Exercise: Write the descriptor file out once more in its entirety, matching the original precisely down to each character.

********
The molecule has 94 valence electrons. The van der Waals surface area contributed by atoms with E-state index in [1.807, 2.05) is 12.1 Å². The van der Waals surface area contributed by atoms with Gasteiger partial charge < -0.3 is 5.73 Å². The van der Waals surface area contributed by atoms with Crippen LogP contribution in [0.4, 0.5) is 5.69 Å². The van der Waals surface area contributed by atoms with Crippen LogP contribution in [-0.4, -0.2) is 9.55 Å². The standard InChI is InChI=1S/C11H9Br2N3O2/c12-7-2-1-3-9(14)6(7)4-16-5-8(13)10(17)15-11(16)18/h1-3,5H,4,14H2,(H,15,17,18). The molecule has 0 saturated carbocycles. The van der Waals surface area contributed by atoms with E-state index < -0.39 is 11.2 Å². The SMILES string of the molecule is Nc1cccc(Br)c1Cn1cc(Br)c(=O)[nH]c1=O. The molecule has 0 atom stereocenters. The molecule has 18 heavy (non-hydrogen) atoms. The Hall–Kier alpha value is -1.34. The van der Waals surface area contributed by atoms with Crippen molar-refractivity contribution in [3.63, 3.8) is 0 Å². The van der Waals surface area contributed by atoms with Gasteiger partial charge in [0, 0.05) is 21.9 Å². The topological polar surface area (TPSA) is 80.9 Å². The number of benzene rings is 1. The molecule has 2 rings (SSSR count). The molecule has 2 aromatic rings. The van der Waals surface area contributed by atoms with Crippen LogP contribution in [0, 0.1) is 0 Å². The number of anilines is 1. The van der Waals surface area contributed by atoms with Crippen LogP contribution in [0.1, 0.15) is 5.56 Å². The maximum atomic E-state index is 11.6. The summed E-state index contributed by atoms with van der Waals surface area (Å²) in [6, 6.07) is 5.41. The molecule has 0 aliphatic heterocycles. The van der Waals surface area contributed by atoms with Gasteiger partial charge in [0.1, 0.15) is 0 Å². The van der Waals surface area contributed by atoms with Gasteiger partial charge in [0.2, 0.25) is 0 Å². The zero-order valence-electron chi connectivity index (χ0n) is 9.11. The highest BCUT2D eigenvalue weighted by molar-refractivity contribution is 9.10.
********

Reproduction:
The molecule has 94 valence electrons. The van der Waals surface area contributed by atoms with E-state index in [1.807, 2.05) is 12.1 Å². The van der Waals surface area contributed by atoms with Gasteiger partial charge < -0.3 is 5.73 Å². The van der Waals surface area contributed by atoms with Crippen LogP contribution in [0.4, 0.5) is 5.69 Å². The van der Waals surface area contributed by atoms with Crippen LogP contribution in [-0.4, -0.2) is 9.55 Å². The standard InChI is InChI=1S/C11H9Br2N3O2/c12-7-2-1-3-9(14)6(7)4-16-5-8(13)10(17)15-11(16)18/h1-3,5H,4,14H2,(H,15,17,18). The molecule has 0 saturated carbocycles. The van der Waals surface area contributed by atoms with E-state index < -0.39 is 11.2 Å². The SMILES string of the molecule is Nc1cccc(Br)c1Cn1cc(Br)c(=O)[nH]c1=O. The molecule has 0 atom stereocenters. The molecule has 18 heavy (non-hydrogen) atoms. The Hall–Kier alpha value is -1.34. The van der Waals surface area contributed by atoms with Crippen molar-refractivity contribution in [3.63, 3.8) is 0 Å². The van der Waals surface area contributed by atoms with Gasteiger partial charge in [0, 0.05) is 21.9 Å². The topological polar surface area (TPSA) is 80.9 Å². The number of benzene rings is 1. The molecule has 2 rings (SSSR count). The molecule has 2 aromatic rings. The van der Waals surface area contributed by atoms with Crippen LogP contribution in [0, 0.1) is 0 Å². The number of anilines is 1. The van der Waals surface area contributed by atoms with Crippen LogP contribution in [0.1, 0.15) is 5.56 Å². The maximum atomic E-state index is 11.6. The summed E-state index contributed by atoms with van der Waals surface area (Å²) in [6, 6.07) is 5.41. The molecule has 0 aliphatic heterocycles. The van der Waals surface area contributed by atoms with Gasteiger partial charge in [0.1, 0.15) is 0 Å². The van der Waals surface area contributed by atoms with Gasteiger partial charge in [0.2, 0.25) is 0 Å². The zero-order valence-electron chi connectivity index (χ0n) is 9.11. The highest BCUT2D eigenvalue weighted by molar-refractivity contribution is 9.10.